• Art
    Participant
    Post count: 8
    in reply to: Memory #520

    Unfortunately, all of the places I have seen on line papers about multi-core interconnect have been on various university sites. I don’t see any of them with a proper forum for discussion.

  • Art
    Participant
    Post count: 8
    in reply to: The Compiler #2086

    If so, is there an advantage to issuing instructions late as opposed to issuing them as soon as their arguments are available? In this particular case one could, at least naïvely, think that larger part of the logic could have been clock gated on cycles 3 and 2, possibly leading to power savings if ‘sub’ and ‘mul’ would have been issued together.

    The TL;DR answer: there is no power difference as long as the number of belt value spills/fills remains the same.

    As far as power savings due to clock gating is concerned, there are 2 major factors:

    1. The power consumed in performing the operation itself (the add, sub, mul, etc.)
    2. The power consumed in maintaining operands on the belt

    The power consumed by the operation itself is independent of when the operation is performed. It is what it is, the same every time for a particular set of input values. When an operation is not being performed by a particular functional unit its clock is gated off. When the clock is gated off, the functional unit power consumption is only that due to static leakage current.

    The power consumed in maintaining an operand on the belt is nearly constant and depends greatly upon the number of new result values arriving each clock times the number of potential destinations for each result.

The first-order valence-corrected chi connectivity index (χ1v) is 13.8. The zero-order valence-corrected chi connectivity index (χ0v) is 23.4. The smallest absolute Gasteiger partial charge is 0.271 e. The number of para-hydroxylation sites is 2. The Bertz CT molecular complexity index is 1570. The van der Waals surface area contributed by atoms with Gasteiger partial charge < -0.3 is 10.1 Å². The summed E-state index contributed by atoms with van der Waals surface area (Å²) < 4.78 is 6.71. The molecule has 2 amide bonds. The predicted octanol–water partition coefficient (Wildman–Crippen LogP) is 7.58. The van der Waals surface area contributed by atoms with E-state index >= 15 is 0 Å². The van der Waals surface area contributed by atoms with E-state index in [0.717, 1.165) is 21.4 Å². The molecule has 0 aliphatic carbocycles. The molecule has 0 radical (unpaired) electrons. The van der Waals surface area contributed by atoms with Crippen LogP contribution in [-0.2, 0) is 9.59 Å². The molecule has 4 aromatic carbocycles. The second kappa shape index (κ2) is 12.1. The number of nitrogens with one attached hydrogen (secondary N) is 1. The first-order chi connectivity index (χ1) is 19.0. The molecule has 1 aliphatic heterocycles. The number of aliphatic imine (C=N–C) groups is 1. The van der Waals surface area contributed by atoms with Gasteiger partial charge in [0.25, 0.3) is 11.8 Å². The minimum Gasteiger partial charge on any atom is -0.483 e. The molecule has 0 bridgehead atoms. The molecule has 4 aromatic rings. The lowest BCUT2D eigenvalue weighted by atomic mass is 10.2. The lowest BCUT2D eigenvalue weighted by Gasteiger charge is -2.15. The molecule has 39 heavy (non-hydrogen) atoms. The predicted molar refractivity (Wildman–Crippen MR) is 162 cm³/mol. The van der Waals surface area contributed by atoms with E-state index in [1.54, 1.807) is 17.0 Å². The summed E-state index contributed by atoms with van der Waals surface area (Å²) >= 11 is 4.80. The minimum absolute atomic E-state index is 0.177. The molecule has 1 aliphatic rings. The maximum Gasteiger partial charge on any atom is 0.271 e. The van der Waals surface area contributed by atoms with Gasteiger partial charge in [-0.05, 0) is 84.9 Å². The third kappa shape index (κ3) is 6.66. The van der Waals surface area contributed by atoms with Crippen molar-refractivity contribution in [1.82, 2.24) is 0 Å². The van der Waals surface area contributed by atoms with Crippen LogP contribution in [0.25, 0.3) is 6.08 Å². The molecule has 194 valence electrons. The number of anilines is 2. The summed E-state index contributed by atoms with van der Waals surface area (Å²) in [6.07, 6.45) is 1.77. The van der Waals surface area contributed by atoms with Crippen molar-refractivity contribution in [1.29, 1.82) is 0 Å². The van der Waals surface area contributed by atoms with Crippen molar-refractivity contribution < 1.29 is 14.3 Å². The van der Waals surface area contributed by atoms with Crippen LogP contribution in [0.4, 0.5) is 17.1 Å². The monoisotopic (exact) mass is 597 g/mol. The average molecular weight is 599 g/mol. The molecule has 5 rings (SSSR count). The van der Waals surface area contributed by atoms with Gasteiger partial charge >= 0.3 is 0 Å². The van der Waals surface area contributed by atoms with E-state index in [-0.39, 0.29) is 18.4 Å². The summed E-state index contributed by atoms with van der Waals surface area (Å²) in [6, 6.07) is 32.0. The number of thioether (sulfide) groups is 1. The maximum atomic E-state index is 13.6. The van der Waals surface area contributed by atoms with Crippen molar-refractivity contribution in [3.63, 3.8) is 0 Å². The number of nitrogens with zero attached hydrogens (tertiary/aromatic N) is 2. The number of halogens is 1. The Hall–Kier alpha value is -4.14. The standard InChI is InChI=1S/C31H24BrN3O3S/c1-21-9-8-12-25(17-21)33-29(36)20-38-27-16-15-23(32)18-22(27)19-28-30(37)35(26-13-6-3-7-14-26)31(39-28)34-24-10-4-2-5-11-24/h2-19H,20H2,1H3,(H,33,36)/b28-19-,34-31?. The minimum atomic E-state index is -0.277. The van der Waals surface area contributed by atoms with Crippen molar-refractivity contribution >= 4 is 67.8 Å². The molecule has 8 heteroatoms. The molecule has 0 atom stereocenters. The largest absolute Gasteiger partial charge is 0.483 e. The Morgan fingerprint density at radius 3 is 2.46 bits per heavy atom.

The conclusion is that the biggest factor in reducing power is the number of belt spills/fills that must performed. The lower the number of spills/fills, the lower the power.

  • Art
    Participant
    Post count: 8

    Yes, Gold is a high end Mill member.

    Here is a more thorough enumeration of Gold’s 33 pipelines:

    • 8 pipes that do single output “reader” operations
    • 4 pipes that can do either integer (including multiply) or binary floating point (also including multiply) operations
    • 4 pipes that can only do integer (not including multiply) operations
    • 4 pipes that can do either immediate constant, load/store or control transfer (branch, call) operations
    • 4 pipes that can do either immediate constant or load/store operations
    • 4 pipes that can do pick operations
    • 5 pipes that can do “writer” operations

    There is a bit more to it than that, but those are the major units of interest.

  • Art
    Participant
    Post count: 8
    in reply to: Memory #517

    From following the link you give, I see the general outline of the idea. The challenge of implementing such a device will be to make it deterministic for larger numbers of cores and banks, which is where it would potentially have the greatest benefit. I did not see sufficient detail to make any determination regarding that aspect of the idea’s feasibility.

    That said, the problem being attacked is determining which core gets access to which bank. There are several sources of latency here: the arbitration mechanism latency, the “bank is busy” latency, routing latency and RAM access latency. This idea only directly addresses the arbitration mechanism latency. By allowing a larger number of banks, it appears to indirectly help the “bank is busy” or “bank access collision” latency. Unfortunately, a larger number of banks or cores will also increase routing latency. So in the end, routing latency may merely replace arbitration latency as being the performance limiting factor.

    • This reply was modified 6 years, 8 months ago by  Art.
  • Art
    Participant
    Post count: 8
    in reply to: Instruction Encoding #391

    A consequence of branch offset encoding that Ivan did not point out is that a branch to the entry of the current EBB always has an offset of zero, and therefore requires zero extra offset bits in the encoding. This compact encoding size is independent of the size of the EBB, and makes the encoding of the branch at the bottom of the loop very small for single EBB loops.